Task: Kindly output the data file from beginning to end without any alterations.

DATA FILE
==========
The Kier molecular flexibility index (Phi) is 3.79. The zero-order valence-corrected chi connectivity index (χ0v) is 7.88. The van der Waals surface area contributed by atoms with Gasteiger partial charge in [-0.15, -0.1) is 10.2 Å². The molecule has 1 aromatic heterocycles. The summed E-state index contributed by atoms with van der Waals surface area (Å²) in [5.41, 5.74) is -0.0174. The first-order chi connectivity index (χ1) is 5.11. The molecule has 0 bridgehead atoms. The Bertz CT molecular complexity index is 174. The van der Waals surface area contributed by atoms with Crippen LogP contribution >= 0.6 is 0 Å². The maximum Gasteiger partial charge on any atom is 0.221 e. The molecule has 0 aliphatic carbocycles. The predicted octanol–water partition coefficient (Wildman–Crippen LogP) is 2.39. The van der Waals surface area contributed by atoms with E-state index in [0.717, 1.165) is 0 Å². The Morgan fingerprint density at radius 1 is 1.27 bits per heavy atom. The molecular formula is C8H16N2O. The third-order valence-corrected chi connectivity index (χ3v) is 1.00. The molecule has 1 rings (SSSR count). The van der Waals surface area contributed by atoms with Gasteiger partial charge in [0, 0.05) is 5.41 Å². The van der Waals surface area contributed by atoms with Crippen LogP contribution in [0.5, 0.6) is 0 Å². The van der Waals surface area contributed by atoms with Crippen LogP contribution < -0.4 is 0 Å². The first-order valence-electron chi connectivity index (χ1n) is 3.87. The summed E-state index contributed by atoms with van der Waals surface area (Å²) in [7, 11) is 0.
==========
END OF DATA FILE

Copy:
The Kier molecular flexibility index (Phi) is 3.79. The zero-order valence-corrected chi connectivity index (χ0v) is 7.88. The van der Waals surface area contributed by atoms with Gasteiger partial charge in [-0.15, -0.1) is 10.2 Å². The molecule has 1 aromatic heterocycles. The summed E-state index contributed by atoms with van der Waals surface area (Å²) in [5.41, 5.74) is -0.0174. The first-order chi connectivity index (χ1) is 5.11. The molecule has 0 bridgehead atoms. The Bertz CT molecular complexity index is 174. The van der Waals surface area contributed by atoms with Crippen LogP contribution >= 0.6 is 0 Å². The maximum Gasteiger partial charge on any atom is 0.221 e. The molecule has 0 aliphatic carbocycles. The predicted octanol–water partition coefficient (Wildman–Crippen LogP) is 2.39. The van der Waals surface area contributed by atoms with E-state index in [0.717, 1.165) is 0 Å². The Morgan fingerprint density at radius 1 is 1.27 bits per heavy atom. The molecular formula is C8H16N2O. The third-order valence-corrected chi connectivity index (χ3v) is 1.00. The molecule has 1 rings (SSSR count). The van der Waals surface area contributed by atoms with Gasteiger partial charge in [0, 0.05) is 5.41 Å². The van der Waals surface area contributed by atoms with Crippen LogP contribution in [0.5, 0.6) is 0 Å². The van der Waals surface area contributed by atoms with Crippen LogP contribution < -0.4 is 0 Å². The first-order valence-electron chi connectivity index (χ1n) is 3.87. The summed E-state index contributed by atoms with van der Waals surface area (Å²) in [7, 11) is 0.